. China News .

Anger over attack on Hong Kong journalists in China
by Staff Writers
Hong Kong (AFP) March 9, 2013

Hong Kong tycoons plead not guilty in graft case
Hong Kong (AFP) March 8, 2013 - Hong Kong billionaire brothers Thomas and Raymond Kwok, two of Asia's wealthiest men, pleaded not guilty to corruption charges on Friday in the southern Chinese city's biggest ever graft case.

The brothers, who jointly chair developer giant Sun Hung Kai Properties, and Hong Kong's former chief secretary Rafael Hui were arrested and charged in a major swoop by the city's anti-graft watchdog in July.

They were accused by the watchdog of bribing Hui, who held the government's second-highest position and is the most senior official ever arrested for graft.

Their not guilty plea was entered after the prosecution dropped one of the three charges against the younger brother, Raymond, which alleged he conspired to offer an advantage to Hui.

Speaking in Cantonese alongside two other accused, all five told magistrates that they pleaded not guilty. The court then agreed to shift the trial to the high court.

"You are now committed to the Court of First Instance for trial," Magistrate Li Kwok-wai said, before he adjourned the hearing.

A trial date is yet to be fixed and the prosecution has said previously that they intend to call 72 witnesses. They maintain their two charges against Thomas Kwok and eight against Hui.

It is a case that has gripped Hong Kong as the Kwoks own some of its most iconic real estate -- Sun Hung Kai is the city's biggest property developer, based on market capitalisation.

The Kwoks have an estimated family wealth of US$20 billion, according to Forbes magazine.

Analysts said the case reinforced public suspicion that officials were in the pockets of Beijing-backed business elites, who control everything from ports to telecommunications and even supermarkets in Hong Kong.

Hong Kong journalists have condemned an attack on two cameramen outside the Beijing home of the wife of jailed Nobel laureate Liu Xiaobo, slamming it as a violation of press freedom.

The pair were beaten up by a group of unidentified men when they were filming an activist's attempt to visit Liu Xia, who is herself under house arrest, at her apartment building on Friday.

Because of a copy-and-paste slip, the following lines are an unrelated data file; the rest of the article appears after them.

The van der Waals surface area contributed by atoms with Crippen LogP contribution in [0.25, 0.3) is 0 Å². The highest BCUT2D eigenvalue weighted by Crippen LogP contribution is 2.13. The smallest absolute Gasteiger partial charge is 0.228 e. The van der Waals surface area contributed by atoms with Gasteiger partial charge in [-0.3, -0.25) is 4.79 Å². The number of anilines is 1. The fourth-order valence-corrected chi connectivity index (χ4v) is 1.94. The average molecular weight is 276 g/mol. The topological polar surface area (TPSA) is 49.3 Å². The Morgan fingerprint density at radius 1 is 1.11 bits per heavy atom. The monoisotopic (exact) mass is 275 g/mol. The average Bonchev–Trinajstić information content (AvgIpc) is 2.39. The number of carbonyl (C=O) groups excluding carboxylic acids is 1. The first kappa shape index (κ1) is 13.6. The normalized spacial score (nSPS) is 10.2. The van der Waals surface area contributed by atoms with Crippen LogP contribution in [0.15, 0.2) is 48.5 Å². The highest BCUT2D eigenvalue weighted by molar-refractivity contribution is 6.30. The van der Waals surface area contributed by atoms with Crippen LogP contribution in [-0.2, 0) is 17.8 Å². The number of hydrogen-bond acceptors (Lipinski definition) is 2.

One of the cameramen was punched in the face and pushed to the ground, while the attackers also tried to snatch the camera from the other journalist and hit him in the head, Hong Kong TV news footage and reports said.

"The violence is a serious infringement of press freedom," the Hong Kong Journalists Association said in a statement late Friday.

While attacks on journalists are not new on the mainland, the association said the degree of violence in the latest assault showed "the situation is getting worse".

Hong Kong activist Yang Kuang who was trying to visit Liu Xia was apparently taken away in a police car hours later and his whereabouts remain unknown, the South China Morning Post reported Saturday.

The security guards at Liu Xia's apartment had refused to let Yang enter, before a group of men came out to push away him and yelled abuse at the journalists and set upon the two cameramen, the Post said.

A spokesman for the Hong Kong government said it was "highly concerned" over the incident, and that the right to report on the mainland must be respected.

Liu Xia has been held under house arrest since her husband -- who was sentenced to 11 years in jail in 2009 for "subversion" after co-authoring a bold petition calling for reforms -- won the peace prize in October 2010.

In December, Chinese activists including top dissident Hu Jia broke through a security cordon to visit Liu Xia in a daring affront to the authorities, the first time in more than two years that friends have been able to visit her.


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Chinese activist now in US: State Dept
Washington (AFP) March 7, 2013
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